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Open Access Highly Accessed Research article

Profile of blood cells and inflammatory mediators in periodic fever, aphthous stomatitis, pharyngitis and adenitis (PFAPA) syndrome

Kelly L Brown1*, Per Wekell23*, Veronica Osla1, Martina Sundqvist1, Karin Sävman24, Anders Fasth24, Anna Karlsson1 and Stefan Berg24

Author Affiliations

1 Department of Rheumatology and Inflammation Research, Sahlgrenska Academy at the University of Gothenburg, Gothenburg, Sweden

2 Department of Pediatrics, Sahlgrenska Academy at the University of Gothenburg, Gothenburg, Sweden

3 Department of Pediatrics, NU-Hospital Organization, Uddevalla, Sweden

4 The Queen Silvia Childrens Hospital, Gothenburg, Sweden

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BMC Pediatrics 2010, 10:65  doi:10.1186/1471-2431-10-65

Published: 6 September 2010

Abstract

Background

This study aimed to profile levels of blood cells and serum cytokines during afebrile and febrile phases of periodic fever, aphthous stomatitis, pharyngitis and adenitis (PFAPA) syndrome to advance pathophysiological understanding of this pediatric disease.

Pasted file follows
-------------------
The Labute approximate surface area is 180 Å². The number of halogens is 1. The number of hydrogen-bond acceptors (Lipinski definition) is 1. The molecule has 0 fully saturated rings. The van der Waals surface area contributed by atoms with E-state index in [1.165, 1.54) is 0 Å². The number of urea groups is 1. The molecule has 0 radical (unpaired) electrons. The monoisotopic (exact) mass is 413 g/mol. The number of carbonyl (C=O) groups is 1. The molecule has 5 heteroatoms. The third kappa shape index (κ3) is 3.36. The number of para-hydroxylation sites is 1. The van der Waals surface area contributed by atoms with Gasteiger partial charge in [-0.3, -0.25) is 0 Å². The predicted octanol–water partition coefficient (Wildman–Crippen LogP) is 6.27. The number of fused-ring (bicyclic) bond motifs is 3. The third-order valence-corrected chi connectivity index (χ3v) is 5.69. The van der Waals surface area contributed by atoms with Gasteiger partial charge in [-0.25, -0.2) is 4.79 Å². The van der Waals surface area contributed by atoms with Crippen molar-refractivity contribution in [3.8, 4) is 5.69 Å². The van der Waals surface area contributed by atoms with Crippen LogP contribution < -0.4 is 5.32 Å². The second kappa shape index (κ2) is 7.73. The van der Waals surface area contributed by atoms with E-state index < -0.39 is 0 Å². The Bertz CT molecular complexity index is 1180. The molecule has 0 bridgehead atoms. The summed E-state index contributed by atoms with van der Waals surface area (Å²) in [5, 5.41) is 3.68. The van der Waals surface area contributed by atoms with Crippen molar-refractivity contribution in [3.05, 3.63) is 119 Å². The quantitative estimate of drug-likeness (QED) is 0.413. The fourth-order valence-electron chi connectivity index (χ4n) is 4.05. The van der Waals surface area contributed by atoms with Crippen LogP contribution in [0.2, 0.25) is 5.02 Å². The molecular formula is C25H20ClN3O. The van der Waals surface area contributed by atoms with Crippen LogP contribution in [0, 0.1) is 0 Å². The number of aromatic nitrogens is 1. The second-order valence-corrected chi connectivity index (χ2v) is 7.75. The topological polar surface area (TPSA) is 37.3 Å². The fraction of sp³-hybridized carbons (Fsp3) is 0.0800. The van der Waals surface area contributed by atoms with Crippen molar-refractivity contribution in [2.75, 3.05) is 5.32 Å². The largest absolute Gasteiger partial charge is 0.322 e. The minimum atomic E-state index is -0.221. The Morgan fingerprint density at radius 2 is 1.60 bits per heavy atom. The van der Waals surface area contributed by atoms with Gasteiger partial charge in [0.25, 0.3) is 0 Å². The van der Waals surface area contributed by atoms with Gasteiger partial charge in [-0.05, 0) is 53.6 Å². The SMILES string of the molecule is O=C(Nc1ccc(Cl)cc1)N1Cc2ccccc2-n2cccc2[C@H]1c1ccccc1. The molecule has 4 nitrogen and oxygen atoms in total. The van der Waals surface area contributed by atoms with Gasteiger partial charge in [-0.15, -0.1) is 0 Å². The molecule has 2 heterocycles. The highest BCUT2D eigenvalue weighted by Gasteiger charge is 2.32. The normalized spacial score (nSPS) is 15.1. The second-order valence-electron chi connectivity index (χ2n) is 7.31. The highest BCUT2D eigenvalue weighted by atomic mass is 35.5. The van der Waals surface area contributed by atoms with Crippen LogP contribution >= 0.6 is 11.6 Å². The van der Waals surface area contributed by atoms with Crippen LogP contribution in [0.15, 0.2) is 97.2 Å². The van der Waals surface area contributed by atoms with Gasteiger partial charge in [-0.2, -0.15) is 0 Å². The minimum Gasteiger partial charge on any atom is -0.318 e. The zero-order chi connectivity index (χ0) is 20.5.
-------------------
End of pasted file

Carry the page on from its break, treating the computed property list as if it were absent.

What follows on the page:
Methods

A cohort of patients with a median age of 4.9 years experiencing 'typical PFAPA' episodes participated in this study. Blood cells and serum cytokines were analyzed by CBC analysis and multiplex ELISA.

Results

Oscillations in the concentration of blood cells during the afebrile and febrile phases of typical PFAPA syndrome were observed; novel findings include increased monocytes and decreased eosinophils during a febrile episode and increased thrombocytes in the afebrile interval. Relatively modest levels of pro-inflammatory cytokines were present in sera. IFNγ-induced cytokine IP10/CXCL10 was increased after the onset of fever while T cell-associated cytokines IL7 and IL17 were suppressed during afebrile and febrile periods.

Conclusions

Identification of dysregulated blood cells and serum cytokines is an initial step towards the identification of biomarkers of PFAPA disease and/or players in disease pathogenesis. Future investigations are required to conclusively discern which mediators are associated specifically with PFAPA syndrome.